Negotiating Toilet Seats and Peace Treaties

Published on by Lisa Gates.

At a gathering over the weekend, I spoke with a couple of friends, a married couple with three grown children, about how they resolve conflict. It went something like this:

SHE:  We just made a new agreement.

HE:  Well no, it wasn't an agreement.

SHE:  Right, it was more like an obligation to notice.

HE:  Yes, that's it.

SHE: So let's say she gets mad at me for something--

HE:  And we have an agreement that we don't try to resolve anything from a place of anger.

SHE: So rather than go off to our respective corners and pout, and eat away precious hours pouting and avoiding, we decided to say --

HE:  Wait, let me tell it honey. We decided we have an obligation.

SHE:  And so if I'm mad, he says, "Hey, you're mad at me. Get off it."

HE:  Like right now I could get mad that you're finishing my sentences and not letting me tell it.

(They burst out laughing.)

SHE: But it's so much more fun to tell it together, isn't it?

HE: Yes, and it's a good demonstration of getting off it before you're even on it.

(They burst out laughing again.)

SHE: Yeah. And then if we actually do really get pissy, we just decide right then and there to stop being mad.

ME:  How does that work?

SHE:  Really well. Okay, it's only been a couple of days, but so far so good.

ME:  Have you gotten mad at each other since that "obligation" pact?

SHE:  Umm, yes. I was mad at him for something or other--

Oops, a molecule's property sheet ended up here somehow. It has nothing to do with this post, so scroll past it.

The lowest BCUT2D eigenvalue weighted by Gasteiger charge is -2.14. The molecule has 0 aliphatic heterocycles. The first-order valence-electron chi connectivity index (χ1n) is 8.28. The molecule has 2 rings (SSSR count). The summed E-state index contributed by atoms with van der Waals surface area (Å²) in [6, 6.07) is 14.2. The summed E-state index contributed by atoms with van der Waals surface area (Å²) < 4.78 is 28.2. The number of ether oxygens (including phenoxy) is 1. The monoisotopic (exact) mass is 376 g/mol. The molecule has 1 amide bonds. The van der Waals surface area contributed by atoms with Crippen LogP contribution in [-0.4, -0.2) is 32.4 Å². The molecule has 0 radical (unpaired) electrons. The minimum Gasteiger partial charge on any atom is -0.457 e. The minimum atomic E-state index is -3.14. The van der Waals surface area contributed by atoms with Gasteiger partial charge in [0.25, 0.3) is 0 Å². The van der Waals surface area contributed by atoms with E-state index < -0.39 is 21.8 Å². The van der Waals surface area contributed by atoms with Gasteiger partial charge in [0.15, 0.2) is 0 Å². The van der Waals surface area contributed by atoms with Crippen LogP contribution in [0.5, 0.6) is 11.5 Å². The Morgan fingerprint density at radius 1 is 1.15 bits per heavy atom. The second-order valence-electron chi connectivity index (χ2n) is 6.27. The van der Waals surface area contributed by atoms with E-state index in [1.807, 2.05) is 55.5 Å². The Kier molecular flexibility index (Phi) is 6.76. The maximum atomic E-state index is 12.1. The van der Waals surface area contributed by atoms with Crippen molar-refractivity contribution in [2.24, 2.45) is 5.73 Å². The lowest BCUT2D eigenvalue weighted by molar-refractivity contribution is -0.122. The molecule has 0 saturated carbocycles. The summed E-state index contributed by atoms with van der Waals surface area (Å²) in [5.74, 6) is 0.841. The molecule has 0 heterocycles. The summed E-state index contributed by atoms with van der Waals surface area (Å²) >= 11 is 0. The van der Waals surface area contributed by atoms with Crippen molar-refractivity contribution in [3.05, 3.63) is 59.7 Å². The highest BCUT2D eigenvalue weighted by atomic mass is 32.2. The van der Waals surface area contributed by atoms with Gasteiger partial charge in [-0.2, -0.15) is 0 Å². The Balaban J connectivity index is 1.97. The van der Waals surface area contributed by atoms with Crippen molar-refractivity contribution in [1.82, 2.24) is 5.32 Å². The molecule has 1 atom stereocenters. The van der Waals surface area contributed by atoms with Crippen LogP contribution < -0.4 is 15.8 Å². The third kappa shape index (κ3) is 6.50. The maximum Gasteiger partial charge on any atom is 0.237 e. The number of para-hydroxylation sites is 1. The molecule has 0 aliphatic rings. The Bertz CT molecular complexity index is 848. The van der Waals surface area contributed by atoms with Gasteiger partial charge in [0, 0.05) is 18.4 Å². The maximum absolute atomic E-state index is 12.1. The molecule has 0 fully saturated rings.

HE: I think it was when I forgot to put the toilet seat down--

SHE: Oh yeah, that. And he said, "Are you mad?" And I said--

HE:  She said, "Yes, I'm stark raving mad. I'm a lunatic. I'm deranged!"

SHE:  And then we just fell over laughing.

(They burst out laughing again again.)

ME:  Don't you wish we could create peace in the Middle East this way? Or in Ghana?

HE:  I think we can. Isn't it the same thing? Somebody's mad, and we get pissy. We're like two kings on a chessboard and we're somehow the last two people standing, and we're not budging.

ME:  So somehow we have to disappear the chess board, and get on common ground. That's not so easy. How do we do that?

SHE: We have to find out what we find funny together. What we love in common. What we want in common. How we love our children madly. How we appreciate a great sunset and fine glass of wine. We have to get "related" again.

HE:  I think Hilary will be calling on us soon. We're the ace in the hole.

(They burst out laughing again.)


Want more lessons in resolving conflict? Get Victoria Pynchon's book, "A is for Asshole, the Grownups' ABCs of Conflict Resolution.


Conflict Resolution A IS FOR Asshole, Marriage and conflict, Negotiating Conflict

Published on by Lisa Gates.